Travel to China – Country-specific Visa Requirements

You have decided to travel to China, India or Malaysia. You will be heading out on a long trip and will want to make the best of your time. Before you leave for your trip, there are some things that you should know in order to ensure your safety. These tips will help you enjoy your trip and feel safe as you travel to these destinations.

Travel to China

You should avoid Non-Travel to China. Personal Safety Last updated: 29 July 2021. The PRC imposed several travel restrictions and arrests of foreigners on the same day that they released their own citizens who were arbitrarily arrested. There have been no further reports of the PRC detaining travelers in arbitrary arrests.

You should be aware that most tourists do not have an official Chinese visa. If you do have one, there are many rules and regulations regarding your rights and privileges. Traveling to China is restricted for anyone with a Chinese Social Security number (SSN). You may also need to provide your birth certificate in addition to your passport for processing. Dual Nationality Visitors Only: Only Chinese nationals are permitted to stay in China without obtaining a visa.

There are several restrictions for U.S. Citizens traveling to China. There are specific activities that are prohibited for Chinese citizens. The only stipulation is that tourists have their own passports. Visas are often still required for foreigners coming to China on business purposes.

There are no longer any visas available for the first two weeks of January as Chinese authorities prepare for the Beijing Olympic Games. There are, however, no restrictions on travel to the U.S. during the month of march until the end of July. Travelers can leave China and enter the country via any airport but should take the Chinese visa after leaving.

The number of Chinese visitors increases dramatically in the first half of February, as Chinese President Hu Jintao’s government announces the Chinese National Work Plan. The main components of this plan are labor control, market reform, economic growth, and reform of state enterprises. The work permit system will be reformed to facilitate work by workers from abroad, but there is no confirmation of a complete ban on Chinese workers entering the United States. Tourists who fail to have a proper work permit will be banned from travelling to China again.

The third week of March sees the closure of the American consulate in Beijing. It was the consulate that helped facilitate the shipment of American citizens home from China during the martial law period. The closure will leave a large number of Chinese citizens without access to the U.S. embassy. Once the Chinese government restores diplomatic relations, the remaining Chinese embassies should issue visas.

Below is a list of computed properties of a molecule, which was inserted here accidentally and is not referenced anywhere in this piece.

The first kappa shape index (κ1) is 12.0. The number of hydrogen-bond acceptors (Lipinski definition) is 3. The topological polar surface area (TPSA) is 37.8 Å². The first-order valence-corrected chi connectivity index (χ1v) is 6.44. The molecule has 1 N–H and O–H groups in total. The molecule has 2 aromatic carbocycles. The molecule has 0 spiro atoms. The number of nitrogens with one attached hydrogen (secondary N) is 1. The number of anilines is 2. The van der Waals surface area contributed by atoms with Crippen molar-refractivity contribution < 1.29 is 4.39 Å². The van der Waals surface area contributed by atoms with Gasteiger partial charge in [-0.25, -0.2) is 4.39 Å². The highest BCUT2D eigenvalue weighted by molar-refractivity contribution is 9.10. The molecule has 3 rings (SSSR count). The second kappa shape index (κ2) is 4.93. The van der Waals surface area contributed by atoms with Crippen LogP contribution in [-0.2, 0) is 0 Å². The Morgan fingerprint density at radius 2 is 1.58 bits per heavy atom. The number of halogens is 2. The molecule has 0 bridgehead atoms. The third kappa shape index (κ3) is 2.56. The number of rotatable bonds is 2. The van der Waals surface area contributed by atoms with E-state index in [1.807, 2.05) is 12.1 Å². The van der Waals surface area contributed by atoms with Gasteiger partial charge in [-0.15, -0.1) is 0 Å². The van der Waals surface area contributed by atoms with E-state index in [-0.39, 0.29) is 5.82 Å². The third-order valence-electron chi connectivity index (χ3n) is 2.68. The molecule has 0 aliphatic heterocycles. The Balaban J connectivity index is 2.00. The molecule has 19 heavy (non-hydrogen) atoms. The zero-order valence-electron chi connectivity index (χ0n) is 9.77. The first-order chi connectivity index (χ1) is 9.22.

The fourth week of April saw the partial opening of the Chinese consulate in St. Patrick’s Day. However, foreigners were not able to apply for a work visa and therefore could not take advantage of the benefits offered by the St. Patrick’s Day Festival. The Chinese government has not issued any visas for St. Patrick’s Day. Foreign nationals may visit the Chinese consulate in St. Patrick’s Day only once during their stay in China. After that, all visits by foreign nationals will be subject to the normal St. Patrick’s Day procedures.

The fifth week of April sees the partial reopening of the U.S. embassy in Beijing after it was temporarily shut down due to the Tibetan independence movement. Once again, no visa applications have been received and no work permits have been given out. The Chinese authorities will allow people to visit Hong Kong and Macau. However, they must obtain exit visas in advance and present their passport when arriving in China.

The sixth week of May saw the beginning of the Tibetan Year of Peace. Many Chinese citizens were evacuated from Tibet and the Dalai Lama relocated to Dharamsala, the capital of India. Since India is not officially Chinese territory, however, it is not possible for Chinese authorities to grant exit visas to Tibetan travelers. Thus, travelers to China cannot travel to India to participate in the Tibetan cultural festival.

Traveling outside of China can still be a risk if you are not following the rules of the Chinese government. Many Chinese cities exalt the Chinese flag proudly but carry heavy restrictions against Western travel. The same can be said of many cities in South Korea. Tourists who violate the ban face arrest and incarceration. While the majority of the restrictions against non-Chinese citizens are for political reasons, some are based strictly on security issues. While there are travel advisories released by the State Department each year which advises travelers to avoid certain areas and to avoid certain Chinese officials, there are no travel advisories issued by the United States government pertaining to travel to China.